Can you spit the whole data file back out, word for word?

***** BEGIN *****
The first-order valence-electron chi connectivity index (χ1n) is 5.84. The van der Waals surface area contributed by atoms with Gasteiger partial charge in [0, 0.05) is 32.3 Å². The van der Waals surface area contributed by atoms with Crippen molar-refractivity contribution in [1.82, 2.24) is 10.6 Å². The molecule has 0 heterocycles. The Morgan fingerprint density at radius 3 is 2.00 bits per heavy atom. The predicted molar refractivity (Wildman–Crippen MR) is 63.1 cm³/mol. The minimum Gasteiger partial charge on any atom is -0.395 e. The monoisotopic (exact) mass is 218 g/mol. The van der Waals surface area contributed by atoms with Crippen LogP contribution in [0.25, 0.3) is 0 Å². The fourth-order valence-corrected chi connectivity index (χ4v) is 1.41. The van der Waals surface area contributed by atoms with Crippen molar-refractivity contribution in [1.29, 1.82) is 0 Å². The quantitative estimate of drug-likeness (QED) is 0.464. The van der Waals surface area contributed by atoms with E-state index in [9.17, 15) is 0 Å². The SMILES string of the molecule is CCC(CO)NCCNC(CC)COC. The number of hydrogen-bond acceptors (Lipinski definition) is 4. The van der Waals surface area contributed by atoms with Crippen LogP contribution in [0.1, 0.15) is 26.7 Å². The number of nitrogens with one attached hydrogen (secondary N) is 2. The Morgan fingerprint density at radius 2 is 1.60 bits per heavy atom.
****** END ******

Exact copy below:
The first-order valence-electron chi connectivity index (χ1n) is 5.84. The van der Waals surface area contributed by atoms with Gasteiger partial charge in [0, 0.05) is 32.3 Å². The van der Waals surface area contributed by atoms with Crippen molar-refractivity contribution in [1.82, 2.24) is 10.6 Å². The molecule has 0 heterocycles. The Morgan fingerprint density at radius 3 is 2.00 bits per heavy atom. The predicted molar refractivity (Wildman–Crippen MR) is 63.1 cm³/mol. The minimum Gasteiger partial charge on any atom is -0.395 e. The monoisotopic (exact) mass is 218 g/mol. The van der Waals surface area contributed by atoms with Crippen LogP contribution in [0.25, 0.3) is 0 Å². The fourth-order valence-corrected chi connectivity index (χ4v) is 1.41. The van der Waals surface area contributed by atoms with Crippen molar-refractivity contribution in [1.29, 1.82) is 0 Å². The quantitative estimate of drug-likeness (QED) is 0.464. The van der Waals surface area contributed by atoms with E-state index in [9.17, 15) is 0 Å². The SMILES string of the molecule is CCC(CO)NCCNC(CC)COC. The number of hydrogen-bond acceptors (Lipinski definition) is 4. The van der Waals surface area contributed by atoms with Crippen LogP contribution in [0.1, 0.15) is 26.7 Å². The number of nitrogens with one attached hydrogen (secondary N) is 2. The Morgan fingerprint density at radius 2 is 1.60 bits per heavy atom.